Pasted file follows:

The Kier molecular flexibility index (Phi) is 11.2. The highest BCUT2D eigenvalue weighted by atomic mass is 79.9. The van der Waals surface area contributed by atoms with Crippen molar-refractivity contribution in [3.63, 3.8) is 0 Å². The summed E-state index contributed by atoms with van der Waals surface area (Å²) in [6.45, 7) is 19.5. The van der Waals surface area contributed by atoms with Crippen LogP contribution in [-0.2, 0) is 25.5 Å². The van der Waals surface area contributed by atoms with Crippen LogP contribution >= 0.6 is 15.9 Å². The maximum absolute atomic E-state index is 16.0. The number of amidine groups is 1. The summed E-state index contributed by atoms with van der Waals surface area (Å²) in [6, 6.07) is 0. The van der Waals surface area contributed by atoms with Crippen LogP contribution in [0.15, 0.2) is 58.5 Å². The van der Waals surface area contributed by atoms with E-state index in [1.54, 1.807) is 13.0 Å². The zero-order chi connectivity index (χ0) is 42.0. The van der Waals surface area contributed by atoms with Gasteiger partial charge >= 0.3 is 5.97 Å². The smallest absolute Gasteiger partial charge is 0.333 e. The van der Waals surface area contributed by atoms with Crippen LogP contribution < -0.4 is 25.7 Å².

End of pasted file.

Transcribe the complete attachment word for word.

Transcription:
The Kier molecular flexibility index (Phi) is 11.2. The highest BCUT2D eigenvalue weighted by atomic mass is 79.9. The van der Waals surface area contributed by atoms with Crippen molar-refractivity contribution in [3.63, 3.8) is 0 Å². The summed E-state index contributed by atoms with van der Waals surface area (Å²) in [6.45, 7) is 19.5. The van der Waals surface area contributed by atoms with Crippen LogP contribution in [-0.2, 0) is 25.5 Å². The van der Waals surface area contributed by atoms with Crippen LogP contribution >= 0.6 is 15.9 Å². The maximum absolute atomic E-state index is 16.0. The number of amidine groups is 1. The summed E-state index contributed by atoms with van der Waals surface area (Å²) in [6, 6.07) is 0. The van der Waals surface area contributed by atoms with Crippen LogP contribution in [0.15, 0.2) is 58.5 Å². The van der Waals surface area contributed by atoms with E-state index in [1.54, 1.807) is 13.0 Å². The zero-order chi connectivity index (χ0) is 42.0. The van der Waals surface area contributed by atoms with Gasteiger partial charge >= 0.3 is 5.97 Å². The smallest absolute Gasteiger partial charge is 0.333 e. The van der Waals surface area contributed by atoms with Crippen LogP contribution < -0.4 is 25.7 Å².